Complete Forms IHT400 and IHT421 if the deceased’s estate is valued at £312,000 or more. Apply to pay inheritance tax. Provide the name, dates of birth and death, region where the deceased lived at the point of their death, marital status, the names of surviving relatives and whether or not there was a will. Include details from the will.

Provide details for single and jointly owned assets including stocks and shares, national heritage assets, farms, bank accounts, household and personal goods and land the deceased owned. Return the completed and signed forms to the applicable Her Majesty (HM) Revenue and Customs Inheritance Tax Office noted at the bottom of each form. The HM mailing address is different depending on the region where the deceased lived prior to their death.

Schedule an Interview to Review the Grant of Probate
Respond to the Appointment Letter received from the Probate Registry venue that has legal oversight for the area where the deceased lived prior to their death. Schedule an interview to review the submitted grant of probate application.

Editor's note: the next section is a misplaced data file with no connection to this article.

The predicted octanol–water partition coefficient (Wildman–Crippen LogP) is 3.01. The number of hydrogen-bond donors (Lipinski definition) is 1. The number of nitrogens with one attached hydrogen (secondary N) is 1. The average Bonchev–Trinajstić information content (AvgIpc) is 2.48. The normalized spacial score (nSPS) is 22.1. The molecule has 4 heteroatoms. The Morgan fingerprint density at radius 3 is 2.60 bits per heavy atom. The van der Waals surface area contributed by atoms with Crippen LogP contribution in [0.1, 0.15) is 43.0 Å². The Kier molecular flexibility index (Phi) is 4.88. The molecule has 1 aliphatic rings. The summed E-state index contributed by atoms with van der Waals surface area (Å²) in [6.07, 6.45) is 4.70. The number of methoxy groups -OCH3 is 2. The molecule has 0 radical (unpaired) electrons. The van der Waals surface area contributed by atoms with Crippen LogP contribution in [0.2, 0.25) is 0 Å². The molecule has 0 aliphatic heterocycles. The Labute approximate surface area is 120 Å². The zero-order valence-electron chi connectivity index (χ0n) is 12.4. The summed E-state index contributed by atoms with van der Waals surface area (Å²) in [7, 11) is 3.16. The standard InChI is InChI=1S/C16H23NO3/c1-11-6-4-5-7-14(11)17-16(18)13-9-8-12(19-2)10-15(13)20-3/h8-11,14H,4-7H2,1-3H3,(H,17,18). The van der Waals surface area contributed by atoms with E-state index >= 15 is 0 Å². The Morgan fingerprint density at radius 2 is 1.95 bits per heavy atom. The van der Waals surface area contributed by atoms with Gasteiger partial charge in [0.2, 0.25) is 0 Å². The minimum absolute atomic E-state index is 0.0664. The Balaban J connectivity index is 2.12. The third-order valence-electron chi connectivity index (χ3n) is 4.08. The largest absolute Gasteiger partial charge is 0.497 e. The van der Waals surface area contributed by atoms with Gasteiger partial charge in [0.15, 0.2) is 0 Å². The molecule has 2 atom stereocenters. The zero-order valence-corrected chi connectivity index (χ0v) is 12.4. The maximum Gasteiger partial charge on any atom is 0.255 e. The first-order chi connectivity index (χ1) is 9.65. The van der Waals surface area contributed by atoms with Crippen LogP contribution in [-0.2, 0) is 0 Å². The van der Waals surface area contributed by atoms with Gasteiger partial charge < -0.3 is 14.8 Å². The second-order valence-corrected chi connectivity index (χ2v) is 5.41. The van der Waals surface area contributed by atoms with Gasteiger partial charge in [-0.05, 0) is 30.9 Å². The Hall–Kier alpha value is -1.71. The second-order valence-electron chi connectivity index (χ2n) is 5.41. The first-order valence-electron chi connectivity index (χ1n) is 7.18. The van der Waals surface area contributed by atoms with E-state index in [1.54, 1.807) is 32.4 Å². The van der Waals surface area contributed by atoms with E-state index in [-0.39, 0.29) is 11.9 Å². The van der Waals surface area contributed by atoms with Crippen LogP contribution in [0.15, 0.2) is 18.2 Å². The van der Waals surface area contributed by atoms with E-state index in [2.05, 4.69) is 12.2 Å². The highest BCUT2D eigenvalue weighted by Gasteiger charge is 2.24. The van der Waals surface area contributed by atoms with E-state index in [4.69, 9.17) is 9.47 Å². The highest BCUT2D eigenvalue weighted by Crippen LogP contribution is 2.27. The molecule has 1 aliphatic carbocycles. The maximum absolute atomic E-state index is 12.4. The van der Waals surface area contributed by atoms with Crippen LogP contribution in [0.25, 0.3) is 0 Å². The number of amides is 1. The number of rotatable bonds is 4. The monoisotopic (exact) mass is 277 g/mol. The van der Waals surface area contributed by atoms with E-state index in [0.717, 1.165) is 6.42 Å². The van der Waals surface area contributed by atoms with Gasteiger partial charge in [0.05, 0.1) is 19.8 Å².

Arrive 10 minutes prior to the interview. Answer and ask questions related to the estate and the grant. Bring identification such as a valid driver’s license, passport, official bus pass, national health card, state pension notification letter or a council tax bill. Generally, the interview is informal and lasts approximately 15 minutes.

Executors for large estates might find it beneficial to contact a probate attorney or lawyer. Probate lawyers understand the various forms, laws and taxes that impact an estate and a grant of probate. This can save people eligible to receive an inheritance lots of time and effort. Probate lawyer directories list attorneys who have experience working with wills, estates, inheritances, probates and their applicable forms and taxes.